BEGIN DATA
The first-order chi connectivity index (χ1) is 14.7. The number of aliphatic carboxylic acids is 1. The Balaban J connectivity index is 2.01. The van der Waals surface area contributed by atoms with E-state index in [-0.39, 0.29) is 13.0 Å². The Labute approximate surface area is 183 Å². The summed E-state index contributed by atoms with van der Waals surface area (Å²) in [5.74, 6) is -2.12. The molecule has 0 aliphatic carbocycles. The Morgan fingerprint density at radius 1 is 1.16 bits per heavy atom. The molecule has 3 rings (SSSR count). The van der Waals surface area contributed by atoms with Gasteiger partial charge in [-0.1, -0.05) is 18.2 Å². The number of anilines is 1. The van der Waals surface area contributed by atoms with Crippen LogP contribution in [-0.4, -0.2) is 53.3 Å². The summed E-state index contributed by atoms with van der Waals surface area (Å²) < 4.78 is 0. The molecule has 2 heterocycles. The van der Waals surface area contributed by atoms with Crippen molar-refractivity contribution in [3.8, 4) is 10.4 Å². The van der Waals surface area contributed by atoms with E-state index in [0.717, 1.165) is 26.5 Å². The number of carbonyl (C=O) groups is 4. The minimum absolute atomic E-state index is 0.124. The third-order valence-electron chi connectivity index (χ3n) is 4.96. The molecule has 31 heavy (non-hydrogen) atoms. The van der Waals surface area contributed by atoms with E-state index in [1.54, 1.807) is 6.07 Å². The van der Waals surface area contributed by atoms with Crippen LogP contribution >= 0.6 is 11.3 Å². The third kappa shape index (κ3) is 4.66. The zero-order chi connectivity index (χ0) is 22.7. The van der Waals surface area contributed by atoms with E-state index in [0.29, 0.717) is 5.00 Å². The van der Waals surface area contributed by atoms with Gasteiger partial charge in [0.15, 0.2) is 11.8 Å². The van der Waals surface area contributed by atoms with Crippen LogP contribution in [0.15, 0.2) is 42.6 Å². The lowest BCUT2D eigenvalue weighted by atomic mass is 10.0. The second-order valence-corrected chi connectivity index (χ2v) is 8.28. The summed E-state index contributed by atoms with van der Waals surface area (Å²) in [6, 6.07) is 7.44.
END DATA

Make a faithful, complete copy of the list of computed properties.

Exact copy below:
The first-order chi connectivity index (χ1) is 14.7. The number of aliphatic carboxylic acids is 1. The Balaban J connectivity index is 2.01. The van der Waals surface area contributed by atoms with E-state index in [-0.39, 0.29) is 13.0 Å². The Labute approximate surface area is 183 Å². The summed E-state index contributed by atoms with van der Waals surface area (Å²) in [5.74, 6) is -2.12. The molecule has 0 aliphatic carbocycles. The Morgan fingerprint density at radius 1 is 1.16 bits per heavy atom. The molecule has 3 rings (SSSR count). The van der Waals surface area contributed by atoms with Gasteiger partial charge in [-0.1, -0.05) is 18.2 Å². The number of anilines is 1. The van der Waals surface area contributed by atoms with Crippen LogP contribution in [-0.4, -0.2) is 53.3 Å². The summed E-state index contributed by atoms with van der Waals surface area (Å²) < 4.78 is 0. The molecule has 2 heterocycles. The van der Waals surface area contributed by atoms with Crippen molar-refractivity contribution in [3.8, 4) is 10.4 Å². The van der Waals surface area contributed by atoms with E-state index in [0.717, 1.165) is 26.5 Å². The number of carbonyl (C=O) groups is 4. The minimum absolute atomic E-state index is 0.124. The third-order valence-electron chi connectivity index (χ3n) is 4.96. The molecule has 31 heavy (non-hydrogen) atoms. The van der Waals surface area contributed by atoms with E-state index in [1.54, 1.807) is 6.07 Å². The van der Waals surface area contributed by atoms with Crippen LogP contribution >= 0.6 is 11.3 Å². The third kappa shape index (κ3) is 4.66. The zero-order chi connectivity index (χ0) is 22.7. The van der Waals surface area contributed by atoms with E-state index in [0.29, 0.717) is 5.00 Å². The van der Waals surface area contributed by atoms with Gasteiger partial charge in [0.15, 0.2) is 11.8 Å². The van der Waals surface area contributed by atoms with Crippen LogP contribution in [0.15, 0.2) is 42.6 Å². The lowest BCUT2D eigenvalue weighted by atomic mass is 10.0. The second-order valence-corrected chi connectivity index (χ2v) is 8.28. The summed E-state index contributed by atoms with van der Waals surface area (Å²) in [6, 6.07) is 7.44.